Burgess said George “has the potential to be an all-conference player if he’ll continue to work hard, trust us and do what he does best — use that length and athleticism to run, rebound, finish shots and score in the post. We’ll use everything he has to give. But the hardest thing for junior college kids is the transition to Division I — the workload doubles and sometimes triples. It’s harder on you mentally. The schedule is harder, the travel is harder. That’s going to be the biggest thing for him, the transition from junior college to Division I. It’s a big jump and we have a good track record under coach Pope of junior college kids making that transition smooth.”
George has developed considerably since enrolling at New Mexico JC. “I’ve improved a lot, a lot in every aspect of my game,” he said.
For him, it’s all part of living his dream.
“Every kid’s dream back home is to get the opportunity to play basketball in America,” he said. “When my brother left for America, I wanted to go to America, too, to play basketball.”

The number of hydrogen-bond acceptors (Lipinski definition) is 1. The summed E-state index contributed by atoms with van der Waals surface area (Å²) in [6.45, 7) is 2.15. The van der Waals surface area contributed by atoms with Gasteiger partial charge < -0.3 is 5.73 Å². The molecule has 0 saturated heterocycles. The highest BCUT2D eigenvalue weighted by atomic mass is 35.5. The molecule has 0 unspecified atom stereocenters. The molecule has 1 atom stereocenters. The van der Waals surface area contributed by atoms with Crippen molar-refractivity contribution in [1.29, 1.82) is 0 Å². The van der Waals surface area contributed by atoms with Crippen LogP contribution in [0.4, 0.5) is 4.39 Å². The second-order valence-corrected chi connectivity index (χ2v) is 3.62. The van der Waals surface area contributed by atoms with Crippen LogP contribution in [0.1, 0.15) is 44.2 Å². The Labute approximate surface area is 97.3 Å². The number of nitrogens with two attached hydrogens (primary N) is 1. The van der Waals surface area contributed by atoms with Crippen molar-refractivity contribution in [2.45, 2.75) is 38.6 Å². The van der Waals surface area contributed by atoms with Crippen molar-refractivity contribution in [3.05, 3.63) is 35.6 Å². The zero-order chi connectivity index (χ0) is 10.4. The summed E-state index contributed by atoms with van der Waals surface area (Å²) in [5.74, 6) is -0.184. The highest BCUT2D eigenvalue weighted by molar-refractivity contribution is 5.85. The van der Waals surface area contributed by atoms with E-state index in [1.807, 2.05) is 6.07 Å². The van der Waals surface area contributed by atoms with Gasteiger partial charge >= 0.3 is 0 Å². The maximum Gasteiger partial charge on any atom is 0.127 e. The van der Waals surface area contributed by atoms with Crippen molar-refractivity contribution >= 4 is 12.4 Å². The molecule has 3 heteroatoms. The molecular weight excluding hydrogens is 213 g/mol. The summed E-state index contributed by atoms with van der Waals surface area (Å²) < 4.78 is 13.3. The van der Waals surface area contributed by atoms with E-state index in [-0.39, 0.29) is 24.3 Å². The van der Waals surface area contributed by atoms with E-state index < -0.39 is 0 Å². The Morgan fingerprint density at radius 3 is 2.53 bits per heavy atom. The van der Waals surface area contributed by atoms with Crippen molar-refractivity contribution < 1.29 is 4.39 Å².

Introduction to basketball
George has only been playing basketball for four or five years. He grew up playing soccer in Nigeria and turned to hoops after his older brother got involved in the sport.
One day his mom sent him to go get his brother, who was playing basketball at a gym. George showed up and before he knew it, the coach had given him a ball and immediately started working him out.
“I fell in love with the game and I started working hard,” George said. “The coach just put me in the right direction. He explained the game of basketball to me.”
One of Adams’ close friends, Brandon Goble of JUCO Advocate, traveled to Nigeria to put on basketball clinics and find athletes that want to attend college and play in the United States.
George and others traveled about eight hours on a bus to be at that basketball camp and they slept outside, Adams said.
“They got chased by security guards. He came back. It was in the hot sun and it was an outdoor court,” Adams said. “He never asked for a break, didn’t ask for water. He hadn’t eaten in two days. He was getting dizzy so they figured it out. They ordered food for him. They hadn’t eaten. That’s how bad they wanted to be there. He comes from an area that barely has electricity.”
George arrived in Hobbs, New Mexico — it was the first time he had ever left Nigeria — a couple of years ago. New Mexico Junior College, located in Hobbs, has an enrollment of about 3,000. Its most famous alum is former NBA player and coach Avery Johnson.